||The story of the pogrom in Siedlce of 1906. News articles at the time reported that the soldiers said their orders were to kill Jews.
Siedlce, city in E. Poland. Jews lived there from the middle of the 16th century, occupied as innkeepers, and later also as craftsmen and merchants. In 1794 a Jewish school and the house of the rabbi were built there; the Jewish cemetery was enlarged in 1798. In the 18th century there was a small Jewish hospital; a larger one was erected in 1890. The most noted rabbis of Siedlce in the middle of the 18th century were R. Meir, author of Netiv Meir, and Israel Meisels (officiated 1858–67) son of R. Dov Berush Meisels . In the second part of the 18th century the rabbis of Siedlce visited Warsaw where they carried out religious functions for Jews living there illegally. A group for the study of the Torah and Talmud was founded in Siedlce in 1839, and at the end of the 19th century a Bikkur Ḥolim society was established. During World War I a Jewish high school was opened. Yiddish periodicals published in Siedlce included the Shedletser Vokhnblat, which Abraham Gilbert began to produce in 1911. Jacob Tenenboim, who between the two world wars edited the weekly Dos Shedletser Lebn with Joshua Goldberg, also collaborated with Gilbert.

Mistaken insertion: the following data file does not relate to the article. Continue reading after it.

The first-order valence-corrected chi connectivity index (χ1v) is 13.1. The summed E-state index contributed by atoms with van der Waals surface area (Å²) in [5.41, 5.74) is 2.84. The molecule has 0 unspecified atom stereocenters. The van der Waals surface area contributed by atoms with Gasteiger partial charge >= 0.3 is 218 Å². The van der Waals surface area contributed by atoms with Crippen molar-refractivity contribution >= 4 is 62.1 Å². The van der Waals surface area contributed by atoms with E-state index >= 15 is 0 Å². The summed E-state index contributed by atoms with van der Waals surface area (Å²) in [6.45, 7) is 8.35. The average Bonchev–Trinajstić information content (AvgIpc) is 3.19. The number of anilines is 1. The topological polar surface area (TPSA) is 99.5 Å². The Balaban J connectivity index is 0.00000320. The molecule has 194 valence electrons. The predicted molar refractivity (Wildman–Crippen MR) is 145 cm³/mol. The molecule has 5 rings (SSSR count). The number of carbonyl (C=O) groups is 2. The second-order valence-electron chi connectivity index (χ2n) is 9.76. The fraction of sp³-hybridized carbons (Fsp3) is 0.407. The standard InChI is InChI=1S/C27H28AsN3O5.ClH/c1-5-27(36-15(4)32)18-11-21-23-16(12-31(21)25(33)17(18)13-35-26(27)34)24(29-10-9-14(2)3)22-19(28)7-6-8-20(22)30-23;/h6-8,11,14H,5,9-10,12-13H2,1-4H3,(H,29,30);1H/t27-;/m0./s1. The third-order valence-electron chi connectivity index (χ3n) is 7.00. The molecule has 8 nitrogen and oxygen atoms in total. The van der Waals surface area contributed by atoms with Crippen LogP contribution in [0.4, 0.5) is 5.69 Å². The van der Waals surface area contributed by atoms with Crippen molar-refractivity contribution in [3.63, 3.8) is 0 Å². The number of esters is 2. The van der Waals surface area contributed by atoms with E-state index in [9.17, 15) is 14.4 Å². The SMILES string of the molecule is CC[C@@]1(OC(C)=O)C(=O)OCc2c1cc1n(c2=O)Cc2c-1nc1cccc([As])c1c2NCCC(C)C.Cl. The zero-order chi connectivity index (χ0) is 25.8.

The Bund started activities in Siedlce around 1900. At first the Polish Socialist Party also had a great influence among the Jews in Siedlce, but Zionism won the greatest adherence, though all shades of Jewish political parties were active.
In 1906 the czarist Okhrana (secret police) organized a pogrom against the Jews of Siedlce in which 26 Jews were killed and many injured. In 1920 Siedlce was occupied by the Red Army, and after its recapture by the Poles antisemitic excesses occurred. The Jewish population numbered 3,727 (71.5% of the total) in 1839; 4,359 (65%) in 1841; 5,153 (67.5%) in 1858:8,156 (64%) in 1878; and 14,685 (47.9%) in 1921.